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Extreme claims require extreme scrutiny!!!

Simmons Patent # 5,836,594


A snowmobile ski having a front portion the bottom of which is slightly concave. On each side of the middle portion of the snowmobile ski there is a downwardly extending longitudinal side portion. At the front of each downwardly extending longitudinal side portion are located a forward-facing horizontal wedge and a forward-facing vertical wedge. At the rear of each downwardly extending longitudinal side portion are placed a rear-facing horizontal wedge and a rear-facing vertical wedge. A flexible loop is attached to and mounted flush with, the bottom of the front portion of the snowmobile ski. The flexible loop curves on front of, and above, the front portion of the snowmobile ski, before being slidably attached to the top of the front portion of the snowmobile ski. The middle portion of the snowmobile ski is thicker than the front portion or the rear portion of the snowmobile ski.

Except for the irrelevant slidably attached front loop this abstract describes the 1963 Arctic Cat ski just as well.

The loop is irrelevant because a formed plastic version of the Arctic Cat ski would function the same. Loops are used to pull sleds out of deep snow when they get stuck.

As you can see, all protrusions are tapered front and rear to minimize resistance to movement on the Arctic Cat ski.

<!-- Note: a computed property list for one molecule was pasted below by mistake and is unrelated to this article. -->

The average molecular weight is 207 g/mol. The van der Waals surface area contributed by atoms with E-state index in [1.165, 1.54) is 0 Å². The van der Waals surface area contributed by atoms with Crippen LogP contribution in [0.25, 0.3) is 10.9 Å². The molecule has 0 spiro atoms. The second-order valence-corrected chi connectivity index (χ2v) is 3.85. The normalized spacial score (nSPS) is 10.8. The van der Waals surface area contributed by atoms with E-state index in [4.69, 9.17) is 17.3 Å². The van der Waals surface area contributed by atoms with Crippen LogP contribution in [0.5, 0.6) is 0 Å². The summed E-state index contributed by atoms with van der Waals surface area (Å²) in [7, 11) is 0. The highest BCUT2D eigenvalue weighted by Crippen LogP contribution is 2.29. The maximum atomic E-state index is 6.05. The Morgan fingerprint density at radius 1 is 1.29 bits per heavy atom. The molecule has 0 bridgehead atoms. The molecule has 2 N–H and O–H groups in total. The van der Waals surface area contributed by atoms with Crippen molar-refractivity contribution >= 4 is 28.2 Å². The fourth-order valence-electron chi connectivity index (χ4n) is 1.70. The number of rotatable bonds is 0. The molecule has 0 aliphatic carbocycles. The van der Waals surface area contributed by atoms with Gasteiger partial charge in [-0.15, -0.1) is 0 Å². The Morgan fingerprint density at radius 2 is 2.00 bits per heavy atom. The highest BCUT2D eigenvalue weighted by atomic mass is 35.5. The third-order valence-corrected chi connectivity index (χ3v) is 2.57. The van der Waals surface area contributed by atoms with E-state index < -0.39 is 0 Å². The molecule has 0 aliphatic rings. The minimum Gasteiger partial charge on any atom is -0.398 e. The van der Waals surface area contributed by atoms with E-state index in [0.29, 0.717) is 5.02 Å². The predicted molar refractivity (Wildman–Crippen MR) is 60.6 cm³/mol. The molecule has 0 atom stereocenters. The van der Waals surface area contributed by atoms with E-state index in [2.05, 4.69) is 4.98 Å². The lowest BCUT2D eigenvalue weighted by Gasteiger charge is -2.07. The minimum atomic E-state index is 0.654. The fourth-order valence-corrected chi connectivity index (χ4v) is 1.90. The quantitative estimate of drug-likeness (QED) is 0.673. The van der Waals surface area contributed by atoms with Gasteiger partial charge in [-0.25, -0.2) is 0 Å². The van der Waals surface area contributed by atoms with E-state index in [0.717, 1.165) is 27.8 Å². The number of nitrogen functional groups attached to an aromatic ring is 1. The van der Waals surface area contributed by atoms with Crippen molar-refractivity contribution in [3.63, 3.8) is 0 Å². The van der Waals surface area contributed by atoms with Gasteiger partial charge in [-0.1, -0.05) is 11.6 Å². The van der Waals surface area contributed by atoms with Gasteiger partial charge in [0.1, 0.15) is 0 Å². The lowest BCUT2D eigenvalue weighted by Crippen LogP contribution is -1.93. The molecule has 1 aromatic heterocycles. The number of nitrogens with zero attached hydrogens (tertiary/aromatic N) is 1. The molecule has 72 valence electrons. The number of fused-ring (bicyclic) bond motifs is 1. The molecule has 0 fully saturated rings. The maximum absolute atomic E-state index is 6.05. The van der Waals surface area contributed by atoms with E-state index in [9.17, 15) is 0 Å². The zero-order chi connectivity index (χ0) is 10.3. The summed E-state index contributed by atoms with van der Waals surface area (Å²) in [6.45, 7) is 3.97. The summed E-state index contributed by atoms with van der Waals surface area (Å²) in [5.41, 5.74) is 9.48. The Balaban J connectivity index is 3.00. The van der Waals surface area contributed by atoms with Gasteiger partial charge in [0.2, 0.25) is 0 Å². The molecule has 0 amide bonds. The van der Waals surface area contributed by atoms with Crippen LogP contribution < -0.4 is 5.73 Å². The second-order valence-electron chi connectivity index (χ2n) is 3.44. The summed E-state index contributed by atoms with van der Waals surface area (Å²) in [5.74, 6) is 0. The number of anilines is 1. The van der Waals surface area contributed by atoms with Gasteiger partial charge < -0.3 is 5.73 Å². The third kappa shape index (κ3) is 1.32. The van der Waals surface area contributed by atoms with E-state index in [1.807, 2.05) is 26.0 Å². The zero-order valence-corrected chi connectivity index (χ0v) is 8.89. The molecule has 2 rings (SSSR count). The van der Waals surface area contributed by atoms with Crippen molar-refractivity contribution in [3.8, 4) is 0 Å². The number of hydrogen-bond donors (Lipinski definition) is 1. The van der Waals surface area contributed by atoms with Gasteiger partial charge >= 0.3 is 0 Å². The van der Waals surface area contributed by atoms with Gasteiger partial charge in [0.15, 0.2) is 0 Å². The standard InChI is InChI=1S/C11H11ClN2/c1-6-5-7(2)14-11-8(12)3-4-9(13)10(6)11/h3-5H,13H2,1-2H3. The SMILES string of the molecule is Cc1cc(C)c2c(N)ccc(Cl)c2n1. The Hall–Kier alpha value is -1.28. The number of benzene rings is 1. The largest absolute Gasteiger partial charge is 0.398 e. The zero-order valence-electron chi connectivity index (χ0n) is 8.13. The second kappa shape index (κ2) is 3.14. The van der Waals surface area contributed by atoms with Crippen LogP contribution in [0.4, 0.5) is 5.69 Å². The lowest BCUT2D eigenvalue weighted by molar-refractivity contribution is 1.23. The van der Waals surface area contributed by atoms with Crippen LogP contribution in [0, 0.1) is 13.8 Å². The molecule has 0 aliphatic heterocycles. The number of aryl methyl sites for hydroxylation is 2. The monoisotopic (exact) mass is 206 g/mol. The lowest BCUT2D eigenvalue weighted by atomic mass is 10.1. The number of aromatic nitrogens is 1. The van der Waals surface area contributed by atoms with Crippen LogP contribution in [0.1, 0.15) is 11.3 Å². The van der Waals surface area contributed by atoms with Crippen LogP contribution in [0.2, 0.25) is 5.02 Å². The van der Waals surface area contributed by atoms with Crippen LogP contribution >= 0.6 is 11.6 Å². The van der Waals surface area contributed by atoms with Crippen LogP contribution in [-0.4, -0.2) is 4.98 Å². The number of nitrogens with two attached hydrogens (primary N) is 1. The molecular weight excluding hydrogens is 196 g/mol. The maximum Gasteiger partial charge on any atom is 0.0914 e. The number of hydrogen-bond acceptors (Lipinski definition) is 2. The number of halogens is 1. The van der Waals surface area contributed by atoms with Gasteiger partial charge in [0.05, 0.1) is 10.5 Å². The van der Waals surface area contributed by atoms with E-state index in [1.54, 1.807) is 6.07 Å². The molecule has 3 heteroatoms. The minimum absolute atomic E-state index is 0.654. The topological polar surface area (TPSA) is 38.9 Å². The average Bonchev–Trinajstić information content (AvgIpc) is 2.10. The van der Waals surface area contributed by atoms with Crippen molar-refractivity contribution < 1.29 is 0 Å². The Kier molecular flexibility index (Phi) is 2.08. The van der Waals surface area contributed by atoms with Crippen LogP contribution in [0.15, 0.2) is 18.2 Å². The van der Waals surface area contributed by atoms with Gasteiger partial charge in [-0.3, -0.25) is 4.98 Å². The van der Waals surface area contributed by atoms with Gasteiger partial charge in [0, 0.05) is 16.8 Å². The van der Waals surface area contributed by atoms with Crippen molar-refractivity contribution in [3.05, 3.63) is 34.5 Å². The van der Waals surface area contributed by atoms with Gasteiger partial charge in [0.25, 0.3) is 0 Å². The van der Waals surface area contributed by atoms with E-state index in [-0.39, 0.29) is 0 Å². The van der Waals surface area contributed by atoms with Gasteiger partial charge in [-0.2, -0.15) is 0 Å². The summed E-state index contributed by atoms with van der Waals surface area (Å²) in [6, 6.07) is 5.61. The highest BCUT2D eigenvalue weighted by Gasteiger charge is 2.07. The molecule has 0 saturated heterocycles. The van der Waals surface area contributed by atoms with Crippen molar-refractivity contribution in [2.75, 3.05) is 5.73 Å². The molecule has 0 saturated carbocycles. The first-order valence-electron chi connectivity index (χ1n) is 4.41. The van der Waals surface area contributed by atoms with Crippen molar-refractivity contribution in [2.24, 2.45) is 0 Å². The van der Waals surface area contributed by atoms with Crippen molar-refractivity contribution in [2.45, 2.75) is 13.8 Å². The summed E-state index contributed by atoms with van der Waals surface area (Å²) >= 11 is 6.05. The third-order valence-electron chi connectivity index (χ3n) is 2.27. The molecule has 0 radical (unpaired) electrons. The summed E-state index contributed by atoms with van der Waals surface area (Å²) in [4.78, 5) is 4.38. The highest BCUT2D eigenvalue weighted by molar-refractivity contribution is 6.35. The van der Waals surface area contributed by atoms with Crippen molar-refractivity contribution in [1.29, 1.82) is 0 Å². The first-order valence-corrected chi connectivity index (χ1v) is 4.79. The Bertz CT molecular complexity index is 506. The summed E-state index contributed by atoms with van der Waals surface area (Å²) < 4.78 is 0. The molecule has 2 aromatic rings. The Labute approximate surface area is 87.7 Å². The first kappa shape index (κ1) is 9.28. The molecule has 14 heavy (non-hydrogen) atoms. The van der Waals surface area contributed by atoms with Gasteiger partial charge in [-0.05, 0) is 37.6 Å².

The length of the keels would be determined by the amount of ski pressure. Of course shorter means less effort is needed to turn the handlebars. The addition of the shorter wear rods on the contact area demonstrates this.

If you are smarter than a 5th grader you would realize the Summary of the Invention is BOGUS!!! They conveniently overlooked the increases in ski pressure and trail structure over the years. If Arctic Cat had taken their 1963 dual keel steel ski to plastic companies all their designs would have been similar. Everything they did was obvious, at the time, when making a plastic version of a longitudinal triangular grooved ski!!! Plastic skis need more mass and more gradual contours to maintain rigidity, durability and some flexibility.

TO PROVE MY POINT SIMMONS INTRODUCED THEIR "EASY TURN" WEAR RODS IN 1996. These rods went from 15" to 11 ½" long. That's just over 23% shorter.

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